The soft focus of nostalgia always smooths out the rough edges of a bygone romance. That goes double for teen romances like the one in The Spectacular Now, between popular party animal Sutter Keely (Miles Teller) and his sheltered classmate Aimee Finicky (Shailene Woodley). Even though it takes place in the present day, director James Ponsoldt (Smashed) and co-writers Scott Neustadter and Michael H. Weber adapt Tim Tharp’s novel in a way that suggests grown men attempting to iron out the wrinkles of the past – it’s certainly not devoid of heartbreak, but it has an unfussy vibe that bends it closer to fantasy than a realistic examination of the challenges confronted by a messy, mismatched couple.
The spirit of Cameron Crowe permeates The Spectacular Now, which locates new sources of sweetness in the bad boy/nice girl love story trope. Sutter is eighteen years old and already a maintenance drinker, packing a flask everywhere he goes, pouring it into giant 32-oz. cups of soda to keep his buzz going. He’s “100 percent serious about not being serious” and tries to inculcate Aimee with his live-in-the-now ethos. While they rub off on each other in both positive and negative ways – Aimee quickly develops an affinity for the sauce – it’s Aimee who takes the vapors of Sutter’s blissful slackerdom and translates them into purposeful action, bringing his entire hakuna matata philosophy into question.
The Spectacular Now has enough charm to allow us to suspend disbelief to a point, like its claim that the luminous Woodley is invisible to boys. However, the lack of verisimilitude becomes an issue once Sutter tracks down his deadbeat father (Kyle Chandler, playing marvelously against type) and begins a downward spiral that threatens to cost him everything. Aimee in particular has the patience of Job; again, it’s acceptable to a point for a shy girl in the initial ecstasies of True Love, but the film takes it too far into a gray area between understanding and abuse.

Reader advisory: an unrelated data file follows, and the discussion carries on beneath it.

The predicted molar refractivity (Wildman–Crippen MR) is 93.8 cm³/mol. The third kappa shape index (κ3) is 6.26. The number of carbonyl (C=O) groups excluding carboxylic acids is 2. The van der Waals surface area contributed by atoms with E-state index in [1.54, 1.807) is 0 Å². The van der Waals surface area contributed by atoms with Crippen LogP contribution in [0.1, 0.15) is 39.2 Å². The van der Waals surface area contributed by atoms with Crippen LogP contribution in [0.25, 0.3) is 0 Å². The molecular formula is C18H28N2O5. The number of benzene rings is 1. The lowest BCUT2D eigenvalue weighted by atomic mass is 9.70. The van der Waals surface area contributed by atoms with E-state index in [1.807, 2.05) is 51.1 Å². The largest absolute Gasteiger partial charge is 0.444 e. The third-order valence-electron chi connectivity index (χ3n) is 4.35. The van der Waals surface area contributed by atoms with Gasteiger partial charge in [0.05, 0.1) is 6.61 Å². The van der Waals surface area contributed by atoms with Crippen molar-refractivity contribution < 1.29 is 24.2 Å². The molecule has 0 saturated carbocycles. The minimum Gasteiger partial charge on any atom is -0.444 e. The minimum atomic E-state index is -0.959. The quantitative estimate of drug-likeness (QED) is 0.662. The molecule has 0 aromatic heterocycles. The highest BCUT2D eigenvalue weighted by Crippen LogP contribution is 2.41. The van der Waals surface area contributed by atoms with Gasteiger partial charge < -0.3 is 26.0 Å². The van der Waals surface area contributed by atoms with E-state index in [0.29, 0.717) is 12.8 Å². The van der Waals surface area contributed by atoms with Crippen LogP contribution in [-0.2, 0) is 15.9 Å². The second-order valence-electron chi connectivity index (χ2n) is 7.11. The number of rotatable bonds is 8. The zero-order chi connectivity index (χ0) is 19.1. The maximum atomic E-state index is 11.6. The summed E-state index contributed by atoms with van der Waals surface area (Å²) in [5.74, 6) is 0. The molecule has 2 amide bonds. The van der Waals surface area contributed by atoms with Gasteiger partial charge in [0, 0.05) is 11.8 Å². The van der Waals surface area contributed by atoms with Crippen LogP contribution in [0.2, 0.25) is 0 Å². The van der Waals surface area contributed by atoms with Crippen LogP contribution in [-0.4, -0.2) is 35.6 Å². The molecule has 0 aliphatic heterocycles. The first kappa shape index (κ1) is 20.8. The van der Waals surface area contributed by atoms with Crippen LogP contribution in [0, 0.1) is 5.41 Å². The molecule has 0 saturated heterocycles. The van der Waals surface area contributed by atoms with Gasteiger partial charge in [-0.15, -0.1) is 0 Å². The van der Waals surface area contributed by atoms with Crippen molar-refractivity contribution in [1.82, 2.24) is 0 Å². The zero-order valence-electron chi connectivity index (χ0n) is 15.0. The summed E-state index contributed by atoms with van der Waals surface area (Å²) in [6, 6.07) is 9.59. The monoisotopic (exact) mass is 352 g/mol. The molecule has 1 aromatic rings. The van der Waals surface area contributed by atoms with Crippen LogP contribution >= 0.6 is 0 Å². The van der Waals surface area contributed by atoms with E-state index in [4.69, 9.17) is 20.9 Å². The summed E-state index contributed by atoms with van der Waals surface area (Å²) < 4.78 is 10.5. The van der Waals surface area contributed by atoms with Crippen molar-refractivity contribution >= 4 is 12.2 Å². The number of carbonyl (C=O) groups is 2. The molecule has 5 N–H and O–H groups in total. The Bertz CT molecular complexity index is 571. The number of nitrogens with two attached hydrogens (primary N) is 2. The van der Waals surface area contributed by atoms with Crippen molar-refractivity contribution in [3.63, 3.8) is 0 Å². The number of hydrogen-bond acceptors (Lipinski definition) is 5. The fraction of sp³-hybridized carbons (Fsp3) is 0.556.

There’s still plenty to admire about The Spectacular Now, which is a great credit to its cast and Ponsoldt’s ability to replicate the improbably dreamy tone of Crowe’s films (Say Anything… is the touchstone here). Teller has an easy charisma about him and effortlessly pulls off a character who’s loved by everyone and yet is close to no one: “You’ll always be my favorite ex-boyfriend,” remarks Cassidy (Brie Larson), his previous partner. Unfortunately, Ponsoldt assumes too casually that Sutter will be our favorite rascal as well, and waits too long to give us a reason to believe in his redemption.